Breaking the Cycle of Codependency in Relationships


While the cycle of codependency begins with two people, you only need one to break it. You may not know the term for this type of relationship dynamic, but if you’re in one, you’ll know the experience of it intimately. Melody Beattie defines it almost perfectly when she says, “A codependent person is one who has let another person’s behavior affect him or her and who is obsessed with controlling that person’s behavior.” Here, I will use the term codependency to describe a relationship dynamic and codependent to describe one person’s behavior (though it’s not uncommon to find both people exhibit this behavior within a dynamic.)

Codependency is traditionally understood in the world of addiction recovery. It’s a common dynamic that develops when one person in a family is experiencing addiction. Anyone who has had a loved one struggle with addiction knows that its impact stretches far beyond the individual and affects those around them as well. Enter codependency – a desire to control the person whose behavior is (often negatively) impacting you. However, codependency doesn’t require addiction to be present in the dynamic. Codependent patterns are common in many other relationship dynamics, which can include relationships with people struggling with either physical and mental illnesses and is also commonly seen with people working in helping professions such as nurses or social workers.

The hard truth about codependency, and healing it, is this: focusing on the other person is a way to escape our own pain. Only when we truly attend to ourselves will we heal the dynamic. Below we outline some of the most important components in breaking the cycle of codependency.


Boundaries have become a more widely talked about topic over the past several years, and while they’re important for everyone, they are arguably the most important step in breaking cycles of codependency. Setting boundaries includes articulating our limits to those around us, but that’s often not the hardest part (though it can still be very challenging, especially as we first begin to learn this skill!) Often, the hardest part is reinforcing those boundaries. An example might include telling your parent that you won’t be home every holiday now that you are in a committed partnership and plan to spend some with your partner’s family. Just because you have set the boundary doesn’t mean the other person will or has to automatically respect it.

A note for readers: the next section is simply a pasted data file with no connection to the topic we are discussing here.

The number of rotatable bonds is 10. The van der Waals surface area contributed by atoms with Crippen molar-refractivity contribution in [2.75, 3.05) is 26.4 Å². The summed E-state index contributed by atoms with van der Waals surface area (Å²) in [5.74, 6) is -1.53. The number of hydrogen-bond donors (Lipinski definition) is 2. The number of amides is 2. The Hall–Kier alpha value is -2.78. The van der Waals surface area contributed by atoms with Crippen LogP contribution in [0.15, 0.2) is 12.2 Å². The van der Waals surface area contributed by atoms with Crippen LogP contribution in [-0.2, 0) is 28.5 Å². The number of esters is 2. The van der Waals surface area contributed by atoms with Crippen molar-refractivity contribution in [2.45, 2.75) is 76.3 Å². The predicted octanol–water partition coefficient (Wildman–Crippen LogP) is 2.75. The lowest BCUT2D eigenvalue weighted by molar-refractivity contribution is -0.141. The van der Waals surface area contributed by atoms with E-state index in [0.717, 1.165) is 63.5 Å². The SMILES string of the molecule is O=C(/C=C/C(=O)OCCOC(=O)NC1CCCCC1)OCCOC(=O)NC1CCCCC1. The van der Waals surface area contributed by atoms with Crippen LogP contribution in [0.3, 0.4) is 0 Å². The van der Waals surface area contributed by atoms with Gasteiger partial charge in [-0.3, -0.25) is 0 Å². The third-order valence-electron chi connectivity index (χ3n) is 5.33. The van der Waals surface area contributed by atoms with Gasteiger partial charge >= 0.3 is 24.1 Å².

When reinforcing boundaries, we must take personal responsibility for our role in things. If your parent continues to push on this boundary and you find yourself going back on it, the most likely result is you feeling resentful and the age old saying “resentment is like swallowing poison and waiting for the other person to die” certainly rings true. While it’s challenging to do, codependent recovery involves holding your boundary or even setting new ones. Instead of trying to control your parent’s response to soothe your own emotions, it may be time to say, “Mom, I know this is hard for you and makes you feel sad to split holidays. It makes me feel sad too, but this is important to me and my relationship. I understand you’re hurt, but I am no longer willing to continue to have a conversation about it. I love you and want the time we do spend together to be meaningful, and I hope you can respect this boundary.”